The intention of the up! was a car with a typical character. Klaus Bischoff, Head of Design of the Volkswagen Brand, explains: “The up! is simply appealing and its appeal is simple!“ This due to the smiling front and rear, the typical shape of the side windows and the c-shaped rear lights. The smile and single bulb of both headlights give the up! a very youthful look. This matches with its character. Combined with the simplicity and the timeless design, the character is Durable Youthfulness.

Restyle goal

The goal of the restyle is to give the up! a more high-tech character so the innovative side of Volkswagen will be emphasized. This should be done without losing the special character of the up!. Since the smile and the single bulb in each light of the up! are very characteristic, I tried to retain these characteristics during the restyle. In the sketches above, some of the designed lights and side mirrors are shown. In the headlights I tried to translate the form language from the rear lights by using the line of the small grill. The indicator lights are included in the mirrors so that the window panel frame gets more attention and the side is more clean.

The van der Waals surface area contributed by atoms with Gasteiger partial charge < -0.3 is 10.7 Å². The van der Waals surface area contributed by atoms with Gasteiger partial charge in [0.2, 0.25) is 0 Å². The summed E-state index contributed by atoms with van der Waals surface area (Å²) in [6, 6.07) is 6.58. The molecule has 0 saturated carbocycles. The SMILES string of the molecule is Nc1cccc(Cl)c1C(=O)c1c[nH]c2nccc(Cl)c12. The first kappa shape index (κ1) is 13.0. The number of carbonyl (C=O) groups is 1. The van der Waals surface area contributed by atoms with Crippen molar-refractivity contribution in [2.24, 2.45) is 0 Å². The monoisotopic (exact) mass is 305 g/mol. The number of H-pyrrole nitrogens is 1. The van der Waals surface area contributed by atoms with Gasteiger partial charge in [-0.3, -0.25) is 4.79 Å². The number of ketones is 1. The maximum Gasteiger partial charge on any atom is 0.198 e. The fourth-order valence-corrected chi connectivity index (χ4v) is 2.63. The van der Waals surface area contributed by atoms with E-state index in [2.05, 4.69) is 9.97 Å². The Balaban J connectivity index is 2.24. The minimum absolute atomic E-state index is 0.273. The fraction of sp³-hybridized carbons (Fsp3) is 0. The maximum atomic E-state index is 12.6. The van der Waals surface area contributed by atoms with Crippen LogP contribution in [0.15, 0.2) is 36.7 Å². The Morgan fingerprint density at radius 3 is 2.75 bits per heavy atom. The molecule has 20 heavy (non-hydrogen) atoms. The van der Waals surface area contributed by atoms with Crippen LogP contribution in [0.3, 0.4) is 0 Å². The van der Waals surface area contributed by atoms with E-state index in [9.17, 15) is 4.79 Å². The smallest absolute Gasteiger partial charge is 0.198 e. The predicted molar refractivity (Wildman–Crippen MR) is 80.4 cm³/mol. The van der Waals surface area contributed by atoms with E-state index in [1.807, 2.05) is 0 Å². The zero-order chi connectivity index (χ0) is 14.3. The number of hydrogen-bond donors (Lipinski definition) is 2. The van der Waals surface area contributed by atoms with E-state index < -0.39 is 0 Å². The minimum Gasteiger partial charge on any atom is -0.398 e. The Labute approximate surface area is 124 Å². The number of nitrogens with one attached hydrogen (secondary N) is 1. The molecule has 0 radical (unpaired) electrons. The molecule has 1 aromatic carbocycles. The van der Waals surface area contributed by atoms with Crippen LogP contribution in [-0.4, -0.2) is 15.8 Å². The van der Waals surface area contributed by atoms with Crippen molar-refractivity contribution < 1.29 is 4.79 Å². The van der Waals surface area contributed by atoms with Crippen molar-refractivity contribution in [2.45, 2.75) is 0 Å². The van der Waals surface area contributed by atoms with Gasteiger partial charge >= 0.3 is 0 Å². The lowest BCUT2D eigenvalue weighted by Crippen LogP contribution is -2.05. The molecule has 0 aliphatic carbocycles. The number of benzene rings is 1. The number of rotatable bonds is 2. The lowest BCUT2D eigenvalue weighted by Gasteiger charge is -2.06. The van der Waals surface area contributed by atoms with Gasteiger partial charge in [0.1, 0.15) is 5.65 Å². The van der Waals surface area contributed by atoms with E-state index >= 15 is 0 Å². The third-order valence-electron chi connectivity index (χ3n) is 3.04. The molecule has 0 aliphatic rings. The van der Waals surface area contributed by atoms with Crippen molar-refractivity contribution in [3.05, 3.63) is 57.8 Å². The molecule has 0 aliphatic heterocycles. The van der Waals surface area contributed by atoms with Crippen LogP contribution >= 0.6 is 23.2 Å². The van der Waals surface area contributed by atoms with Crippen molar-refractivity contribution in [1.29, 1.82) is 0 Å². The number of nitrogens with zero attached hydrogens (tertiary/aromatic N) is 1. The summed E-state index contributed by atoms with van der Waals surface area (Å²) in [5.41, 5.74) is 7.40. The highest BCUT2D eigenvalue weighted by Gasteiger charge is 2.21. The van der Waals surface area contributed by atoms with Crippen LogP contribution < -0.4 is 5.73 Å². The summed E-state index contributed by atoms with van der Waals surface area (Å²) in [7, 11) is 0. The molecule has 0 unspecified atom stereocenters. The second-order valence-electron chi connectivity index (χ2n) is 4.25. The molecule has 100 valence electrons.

Detailing and elaborating the drawings resulted in the restyle that will be explained here. The biggest changes are already explained at the previous page. The form language is also processed in the rear of the car to keep the smile and to let the up! look more serious. Another adjustment is the chrome edge around the windows to underline its contour, even for a dark car like this. The rear light is now even more obvious connected to the line in the panels. For the headlights the same thing happens with the small grill. A smaller change is the symmetry around the front wheels. By deleting a part of the line between the headlights and the smile, the light reflects the same at both sides of the wheel arch. A very important change is the line in the side panel. Previously, this line was two different lines and is now just one that is parallel to the corner of the LED’s in the front. This is done to make the side cleaner, just like the Ferrari. I recommend to change this because it changes a lot to the overall look of the car, despite the fact that it will be expensive to do this.